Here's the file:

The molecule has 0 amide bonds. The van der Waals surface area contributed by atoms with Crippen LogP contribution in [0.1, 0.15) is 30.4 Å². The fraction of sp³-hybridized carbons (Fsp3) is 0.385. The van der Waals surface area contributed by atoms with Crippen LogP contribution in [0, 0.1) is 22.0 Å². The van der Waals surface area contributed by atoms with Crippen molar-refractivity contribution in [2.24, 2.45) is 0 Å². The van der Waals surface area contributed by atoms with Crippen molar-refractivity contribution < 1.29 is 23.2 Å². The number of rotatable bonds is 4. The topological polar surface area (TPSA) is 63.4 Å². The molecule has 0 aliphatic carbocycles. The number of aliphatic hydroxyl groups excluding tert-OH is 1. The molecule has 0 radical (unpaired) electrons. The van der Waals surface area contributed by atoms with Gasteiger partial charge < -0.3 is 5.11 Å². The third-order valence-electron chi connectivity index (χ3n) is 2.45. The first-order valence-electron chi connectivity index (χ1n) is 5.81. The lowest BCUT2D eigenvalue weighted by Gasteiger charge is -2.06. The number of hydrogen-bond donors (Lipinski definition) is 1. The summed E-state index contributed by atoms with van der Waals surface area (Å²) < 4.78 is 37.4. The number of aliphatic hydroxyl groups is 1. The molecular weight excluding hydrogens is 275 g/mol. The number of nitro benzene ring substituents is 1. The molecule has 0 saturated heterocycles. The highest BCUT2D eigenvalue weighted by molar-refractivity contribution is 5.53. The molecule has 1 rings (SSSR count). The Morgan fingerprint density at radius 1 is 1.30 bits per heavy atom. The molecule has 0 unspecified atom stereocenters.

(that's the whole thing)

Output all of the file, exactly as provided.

The molecule has 0 amide bonds. The van der Waals surface area contributed by atoms with Crippen LogP contribution in [0.1, 0.15) is 30.4 Å². The fraction of sp³-hybridized carbons (Fsp3) is 0.385. The van der Waals surface area contributed by atoms with Crippen LogP contribution in [0, 0.1) is 22.0 Å². The van der Waals surface area contributed by atoms with Crippen molar-refractivity contribution in [2.24, 2.45) is 0 Å². The van der Waals surface area contributed by atoms with Crippen molar-refractivity contribution < 1.29 is 23.2 Å². The number of rotatable bonds is 4. The topological polar surface area (TPSA) is 63.4 Å². The molecule has 0 aliphatic carbocycles. The number of aliphatic hydroxyl groups excluding tert-OH is 1. The molecule has 0 radical (unpaired) electrons. The van der Waals surface area contributed by atoms with Gasteiger partial charge < -0.3 is 5.11 Å². The third-order valence-electron chi connectivity index (χ3n) is 2.45. The first-order valence-electron chi connectivity index (χ1n) is 5.81. The lowest BCUT2D eigenvalue weighted by Gasteiger charge is -2.06. The number of hydrogen-bond donors (Lipinski definition) is 1. The summed E-state index contributed by atoms with van der Waals surface area (Å²) < 4.78 is 37.4. The number of aliphatic hydroxyl groups is 1. The molecular weight excluding hydrogens is 275 g/mol. The number of nitro benzene ring substituents is 1. The molecule has 0 saturated heterocycles. The highest BCUT2D eigenvalue weighted by molar-refractivity contribution is 5.53. The molecule has 1 rings (SSSR count). The Morgan fingerprint density at radius 1 is 1.30 bits per heavy atom. The molecule has 0 unspecified atom stereocenters.